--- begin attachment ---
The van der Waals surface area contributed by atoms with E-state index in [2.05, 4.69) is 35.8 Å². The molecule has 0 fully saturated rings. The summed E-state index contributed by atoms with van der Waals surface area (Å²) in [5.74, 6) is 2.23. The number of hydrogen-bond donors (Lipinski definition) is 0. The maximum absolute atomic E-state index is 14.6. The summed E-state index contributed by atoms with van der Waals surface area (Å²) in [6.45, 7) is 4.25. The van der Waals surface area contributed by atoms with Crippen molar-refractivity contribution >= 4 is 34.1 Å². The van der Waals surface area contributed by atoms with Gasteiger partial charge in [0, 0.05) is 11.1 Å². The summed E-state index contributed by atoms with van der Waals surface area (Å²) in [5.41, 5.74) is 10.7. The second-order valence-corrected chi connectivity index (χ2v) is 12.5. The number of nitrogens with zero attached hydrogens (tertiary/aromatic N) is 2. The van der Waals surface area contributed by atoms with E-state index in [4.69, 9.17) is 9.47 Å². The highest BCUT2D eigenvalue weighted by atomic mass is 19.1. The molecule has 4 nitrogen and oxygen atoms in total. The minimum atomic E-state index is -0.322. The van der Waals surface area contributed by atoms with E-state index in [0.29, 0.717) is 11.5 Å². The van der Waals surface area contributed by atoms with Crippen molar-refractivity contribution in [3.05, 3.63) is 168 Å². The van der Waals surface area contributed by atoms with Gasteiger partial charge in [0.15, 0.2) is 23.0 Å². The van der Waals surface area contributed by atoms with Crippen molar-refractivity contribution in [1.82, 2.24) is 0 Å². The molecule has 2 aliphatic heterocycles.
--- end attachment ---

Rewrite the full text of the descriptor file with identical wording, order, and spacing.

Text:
The van der Waals surface area contributed by atoms with E-state index in [2.05, 4.69) is 35.8 Å². The molecule has 0 fully saturated rings. The summed E-state index contributed by atoms with van der Waals surface area (Å²) in [5.74, 6) is 2.23. The number of hydrogen-bond donors (Lipinski definition) is 0. The maximum absolute atomic E-state index is 14.6. The summed E-state index contributed by atoms with van der Waals surface area (Å²) in [6.45, 7) is 4.25. The van der Waals surface area contributed by atoms with Crippen molar-refractivity contribution >= 4 is 34.1 Å². The van der Waals surface area contributed by atoms with Gasteiger partial charge in [0, 0.05) is 11.1 Å². The summed E-state index contributed by atoms with van der Waals surface area (Å²) in [5.41, 5.74) is 10.7. The second-order valence-corrected chi connectivity index (χ2v) is 12.5. The number of nitrogens with zero attached hydrogens (tertiary/aromatic N) is 2. The van der Waals surface area contributed by atoms with E-state index in [4.69, 9.17) is 9.47 Å². The highest BCUT2D eigenvalue weighted by atomic mass is 19.1. The molecule has 4 nitrogen and oxygen atoms in total. The minimum atomic E-state index is -0.322. The van der Waals surface area contributed by atoms with E-state index in [0.29, 0.717) is 11.5 Å². The van der Waals surface area contributed by atoms with Crippen molar-refractivity contribution in [3.05, 3.63) is 168 Å². The van der Waals surface area contributed by atoms with Gasteiger partial charge in [0.15, 0.2) is 23.0 Å². The van der Waals surface area contributed by atoms with Crippen molar-refractivity contribution in [1.82, 2.24) is 0 Å². The molecule has 2 aliphatic heterocycles.